Dear Future Humans:
Today is September 30, 2017. My name is Dan Haas, and I am sitting in a field of grass atop Alander Mountain, thinking of you.
This afternoon, my view shows me the inside of a cloud. But on a clear day atop Alander, I can see the Taconic ridge flowing south towards the New York-Massachusetts-Connecticut border, the Harlem Valley twisting below, Catskills on the western horizon … the most beautiful view on the planet. Sure — beautiful to me, but when was beauty ever objective? To catch the gist of a place, you must know it well, and I’ve lived at the foot of this mountain for twenty-nine years, enough decades to climb every trail up Alander, bushwhack twice to its crest, spend many nights in the old fire-watcher’s cabin just below the summit. I backpacked in one January afternoon, but a cabin filled with other hikers surprised me. I slept on the snow outside, and dreamed of a bright fireplace. One summer day I climbed to the cabin with my daughter. Four and a half miles is a long way for a four year old, and I made the added mistake of telling her that rattlesnakes were common up here — so she walked in fear, snakes under every stone! Years later some friends and I came upon several coiled together on stones, soaking up sun, thick as my forearm.
Seen from my house, Alander today is … cloud-wrapped and invisible, On a clear early-autumn day, it’s dusky green from base to peak — 2,239 feet above sea level. It slopes gently up from the valley. The woods that cover it disappear only at the very top, allowing grass to grow there, and ancient schist to face the sun. From the valley it resembles (to quote my sister-in-law) “A woman laying down all covered with broccoli.”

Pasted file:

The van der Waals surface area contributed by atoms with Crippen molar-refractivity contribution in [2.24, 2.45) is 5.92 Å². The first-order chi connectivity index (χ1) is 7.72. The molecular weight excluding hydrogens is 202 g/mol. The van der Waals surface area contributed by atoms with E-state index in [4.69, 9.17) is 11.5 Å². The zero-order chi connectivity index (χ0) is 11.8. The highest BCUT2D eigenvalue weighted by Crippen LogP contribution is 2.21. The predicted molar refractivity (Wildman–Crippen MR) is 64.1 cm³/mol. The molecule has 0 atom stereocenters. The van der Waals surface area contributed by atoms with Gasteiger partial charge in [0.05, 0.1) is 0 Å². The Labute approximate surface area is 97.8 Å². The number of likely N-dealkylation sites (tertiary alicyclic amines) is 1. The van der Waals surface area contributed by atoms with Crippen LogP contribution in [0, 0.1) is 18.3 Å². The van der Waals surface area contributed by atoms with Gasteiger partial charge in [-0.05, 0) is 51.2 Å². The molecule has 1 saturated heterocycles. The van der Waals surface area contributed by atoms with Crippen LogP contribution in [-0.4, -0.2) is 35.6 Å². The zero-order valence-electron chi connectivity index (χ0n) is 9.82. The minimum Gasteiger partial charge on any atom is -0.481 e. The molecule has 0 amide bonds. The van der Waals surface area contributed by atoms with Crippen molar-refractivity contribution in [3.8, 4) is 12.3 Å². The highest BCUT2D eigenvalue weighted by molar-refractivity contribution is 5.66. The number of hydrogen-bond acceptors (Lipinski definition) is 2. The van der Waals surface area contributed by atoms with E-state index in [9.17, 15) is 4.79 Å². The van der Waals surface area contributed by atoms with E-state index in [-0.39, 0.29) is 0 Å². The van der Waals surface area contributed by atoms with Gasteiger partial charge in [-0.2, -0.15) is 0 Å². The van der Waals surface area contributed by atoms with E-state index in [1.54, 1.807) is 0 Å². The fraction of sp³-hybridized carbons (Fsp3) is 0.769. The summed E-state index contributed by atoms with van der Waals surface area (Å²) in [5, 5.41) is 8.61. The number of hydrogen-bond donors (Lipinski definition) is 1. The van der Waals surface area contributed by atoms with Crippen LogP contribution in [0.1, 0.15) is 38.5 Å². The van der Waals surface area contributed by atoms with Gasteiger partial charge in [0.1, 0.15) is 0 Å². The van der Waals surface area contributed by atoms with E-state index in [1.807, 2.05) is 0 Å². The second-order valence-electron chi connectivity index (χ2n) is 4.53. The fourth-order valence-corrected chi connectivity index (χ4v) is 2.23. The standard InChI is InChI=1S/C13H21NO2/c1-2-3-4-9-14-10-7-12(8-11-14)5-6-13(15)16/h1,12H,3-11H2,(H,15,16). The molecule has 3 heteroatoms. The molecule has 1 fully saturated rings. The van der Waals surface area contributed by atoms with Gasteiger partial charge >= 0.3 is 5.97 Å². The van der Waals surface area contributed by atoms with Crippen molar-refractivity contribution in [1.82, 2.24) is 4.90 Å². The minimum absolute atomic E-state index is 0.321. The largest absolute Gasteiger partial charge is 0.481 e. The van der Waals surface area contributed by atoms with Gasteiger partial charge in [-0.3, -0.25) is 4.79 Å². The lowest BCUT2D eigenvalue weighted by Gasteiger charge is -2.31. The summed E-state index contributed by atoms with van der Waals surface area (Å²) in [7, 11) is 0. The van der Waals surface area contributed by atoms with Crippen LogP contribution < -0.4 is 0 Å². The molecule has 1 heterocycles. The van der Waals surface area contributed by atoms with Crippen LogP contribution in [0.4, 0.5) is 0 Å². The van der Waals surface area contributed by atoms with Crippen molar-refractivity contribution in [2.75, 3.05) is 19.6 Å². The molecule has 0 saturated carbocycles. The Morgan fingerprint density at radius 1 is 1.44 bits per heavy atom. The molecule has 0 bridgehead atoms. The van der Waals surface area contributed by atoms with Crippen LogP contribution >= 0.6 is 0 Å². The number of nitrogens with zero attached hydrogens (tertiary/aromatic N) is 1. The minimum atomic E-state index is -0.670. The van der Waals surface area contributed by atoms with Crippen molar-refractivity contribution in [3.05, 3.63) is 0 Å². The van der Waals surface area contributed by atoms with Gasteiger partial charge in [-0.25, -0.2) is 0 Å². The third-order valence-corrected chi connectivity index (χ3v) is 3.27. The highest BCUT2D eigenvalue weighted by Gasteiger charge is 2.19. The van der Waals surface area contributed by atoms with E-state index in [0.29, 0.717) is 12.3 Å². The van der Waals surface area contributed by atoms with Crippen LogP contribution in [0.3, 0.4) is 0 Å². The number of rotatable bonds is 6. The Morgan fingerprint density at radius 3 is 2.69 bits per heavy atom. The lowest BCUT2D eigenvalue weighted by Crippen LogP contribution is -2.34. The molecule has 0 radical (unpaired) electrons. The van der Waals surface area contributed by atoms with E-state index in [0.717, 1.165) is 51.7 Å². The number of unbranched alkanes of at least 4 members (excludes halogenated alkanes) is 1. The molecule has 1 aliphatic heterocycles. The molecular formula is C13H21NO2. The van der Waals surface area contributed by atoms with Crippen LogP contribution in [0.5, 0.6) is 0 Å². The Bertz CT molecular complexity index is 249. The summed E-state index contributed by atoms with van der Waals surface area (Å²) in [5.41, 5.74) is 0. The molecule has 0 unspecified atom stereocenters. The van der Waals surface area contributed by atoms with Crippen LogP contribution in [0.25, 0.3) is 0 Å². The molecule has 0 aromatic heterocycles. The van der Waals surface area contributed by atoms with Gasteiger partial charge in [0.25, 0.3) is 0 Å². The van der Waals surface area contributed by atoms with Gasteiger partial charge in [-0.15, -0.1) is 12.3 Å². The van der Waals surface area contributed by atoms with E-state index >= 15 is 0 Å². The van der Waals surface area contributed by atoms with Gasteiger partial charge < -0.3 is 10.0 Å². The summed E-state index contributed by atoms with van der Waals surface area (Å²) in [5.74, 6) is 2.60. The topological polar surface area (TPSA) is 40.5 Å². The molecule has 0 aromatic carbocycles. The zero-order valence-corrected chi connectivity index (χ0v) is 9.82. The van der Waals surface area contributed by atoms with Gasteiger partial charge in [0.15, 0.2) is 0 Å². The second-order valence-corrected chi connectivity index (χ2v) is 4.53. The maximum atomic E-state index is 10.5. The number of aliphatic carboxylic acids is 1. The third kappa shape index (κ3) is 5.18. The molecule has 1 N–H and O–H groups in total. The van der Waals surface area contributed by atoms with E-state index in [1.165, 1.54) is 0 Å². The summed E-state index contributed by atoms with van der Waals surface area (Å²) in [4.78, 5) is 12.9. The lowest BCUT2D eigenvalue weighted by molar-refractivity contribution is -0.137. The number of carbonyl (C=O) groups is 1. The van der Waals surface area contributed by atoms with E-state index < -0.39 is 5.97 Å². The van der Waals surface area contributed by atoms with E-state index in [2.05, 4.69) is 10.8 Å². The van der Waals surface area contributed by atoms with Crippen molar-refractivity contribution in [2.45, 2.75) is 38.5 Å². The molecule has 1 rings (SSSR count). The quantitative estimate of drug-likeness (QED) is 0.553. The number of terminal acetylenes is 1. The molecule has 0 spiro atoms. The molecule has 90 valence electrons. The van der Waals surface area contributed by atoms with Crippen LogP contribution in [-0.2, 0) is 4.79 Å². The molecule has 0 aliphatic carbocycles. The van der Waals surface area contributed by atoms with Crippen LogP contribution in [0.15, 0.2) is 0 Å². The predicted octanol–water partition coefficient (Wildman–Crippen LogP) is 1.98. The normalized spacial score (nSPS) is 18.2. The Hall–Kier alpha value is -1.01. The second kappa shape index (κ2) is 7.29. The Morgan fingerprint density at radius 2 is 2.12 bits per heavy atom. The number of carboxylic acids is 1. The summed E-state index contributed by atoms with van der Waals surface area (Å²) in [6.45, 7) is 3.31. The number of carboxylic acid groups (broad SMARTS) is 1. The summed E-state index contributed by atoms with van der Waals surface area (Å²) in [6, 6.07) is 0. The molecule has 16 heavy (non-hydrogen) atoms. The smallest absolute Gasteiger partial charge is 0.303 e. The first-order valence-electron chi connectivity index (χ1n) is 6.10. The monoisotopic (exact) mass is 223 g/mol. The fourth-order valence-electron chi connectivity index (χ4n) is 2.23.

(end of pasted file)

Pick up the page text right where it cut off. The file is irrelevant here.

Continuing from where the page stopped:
Here, from my Alander vantage point, I can predict the future. A hundred years from now:
* The old will wish they were young.
* Children will surprise their parents
* People will talk about themselves more intently than they listen to someone else talk
* People will fight without remembering the reason they fought in the first place
* Sorrow and joy will mark every life
I’m a seer!
But mostly, I think about the vastness of what I don’t know. My guesses are filled with fear.
Prophecies of doom punctuate history, but does that mean I’m wrong now? I live in an America where power transfers without violence, the one war we’re fighting now kills about .0000004 % of the population each year, and millions of people take for granted comforts and physical health unimaginable in past centuries. It’s an era of peace and stability, where most of humanity seems gripped by pervasive fear and anxiety. Dystopian stories are the fall-back choice for writers and film-makers, anti-anxiety drugs are almost fashionable, and the media serves a daily soup of darkness and pessimism.
Are we whining, or do we all sniff danger coming, unable to quite trace its shape? I see clues, as I wander Alander and its South Taconic neighbors. In January this year, I hiked Alander’s base on an afternoon when temperatures reached seventy degrees, and warm sunshine covered the shadeless ground. The ’17 spring “greenup” arrived at least a week and a half early, according to my sense of the seasons, and my memory of these mountains goes back only to the late eighties. I’m unsure of the health of the hemlock trees that cover Taconic ravines in deep shadow. An invasive insect, the wooly adelgid, burrows into the bark and cuts off the trees’ food supply; this creature can’t survive bitter cold, but …
I first went backpacking in Shenandoah National Park in Virginia in the 1970s, climbing cool, shrouded ravines drained by bubbling streams. When I returned there a few years ago, the shadows were gone and I could walk for a mile or more through dense stands of dead trees, bare-branched hemlocks leaning like gray ghosts over the water. There, winter temperatures are too warm to halt the adelgid invasion.